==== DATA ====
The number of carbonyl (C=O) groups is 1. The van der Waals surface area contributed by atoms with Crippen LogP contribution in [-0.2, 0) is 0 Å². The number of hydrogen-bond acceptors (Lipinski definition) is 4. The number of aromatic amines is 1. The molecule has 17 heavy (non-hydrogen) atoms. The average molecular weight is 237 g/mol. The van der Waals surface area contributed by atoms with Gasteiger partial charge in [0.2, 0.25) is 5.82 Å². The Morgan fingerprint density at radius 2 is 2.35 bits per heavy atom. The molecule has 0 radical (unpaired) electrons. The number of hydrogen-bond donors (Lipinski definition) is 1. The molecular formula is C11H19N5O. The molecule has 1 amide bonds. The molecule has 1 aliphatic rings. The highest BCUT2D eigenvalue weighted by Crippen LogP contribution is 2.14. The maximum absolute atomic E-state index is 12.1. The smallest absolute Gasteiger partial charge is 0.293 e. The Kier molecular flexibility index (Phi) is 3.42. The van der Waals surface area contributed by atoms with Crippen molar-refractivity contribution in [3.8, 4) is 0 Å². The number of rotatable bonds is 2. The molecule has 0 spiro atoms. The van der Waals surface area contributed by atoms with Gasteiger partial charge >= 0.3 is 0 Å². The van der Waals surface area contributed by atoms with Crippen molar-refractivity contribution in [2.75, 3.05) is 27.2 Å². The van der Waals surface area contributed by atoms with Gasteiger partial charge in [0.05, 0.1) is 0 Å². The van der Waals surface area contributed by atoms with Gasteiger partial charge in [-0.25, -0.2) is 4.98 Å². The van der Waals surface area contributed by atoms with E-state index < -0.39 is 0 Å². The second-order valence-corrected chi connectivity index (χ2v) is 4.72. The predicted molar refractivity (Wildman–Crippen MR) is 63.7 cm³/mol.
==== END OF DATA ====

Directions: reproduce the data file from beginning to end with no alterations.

The number of carbonyl (C=O) groups is 1. The van der Waals surface area contributed by atoms with Crippen LogP contribution in [-0.2, 0) is 0 Å². The number of hydrogen-bond acceptors (Lipinski definition) is 4. The number of aromatic amines is 1. The molecule has 17 heavy (non-hydrogen) atoms. The average molecular weight is 237 g/mol. The van der Waals surface area contributed by atoms with Gasteiger partial charge in [0.2, 0.25) is 5.82 Å². The Morgan fingerprint density at radius 2 is 2.35 bits per heavy atom. The molecule has 0 radical (unpaired) electrons. The number of hydrogen-bond donors (Lipinski definition) is 1. The molecular formula is C11H19N5O. The molecule has 1 amide bonds. The molecule has 1 aliphatic rings. The highest BCUT2D eigenvalue weighted by Crippen LogP contribution is 2.14. The maximum absolute atomic E-state index is 12.1. The smallest absolute Gasteiger partial charge is 0.293 e. The Kier molecular flexibility index (Phi) is 3.42. The van der Waals surface area contributed by atoms with Crippen molar-refractivity contribution in [3.8, 4) is 0 Å². The number of rotatable bonds is 2. The molecule has 0 spiro atoms. The van der Waals surface area contributed by atoms with Gasteiger partial charge >= 0.3 is 0 Å². The van der Waals surface area contributed by atoms with Crippen molar-refractivity contribution in [2.75, 3.05) is 27.2 Å². The van der Waals surface area contributed by atoms with Gasteiger partial charge in [0.05, 0.1) is 0 Å². The van der Waals surface area contributed by atoms with Gasteiger partial charge in [-0.25, -0.2) is 4.98 Å². The van der Waals surface area contributed by atoms with E-state index < -0.39 is 0 Å². The second-order valence-corrected chi connectivity index (χ2v) is 4.72. The predicted molar refractivity (Wildman–Crippen MR) is 63.7 cm³/mol.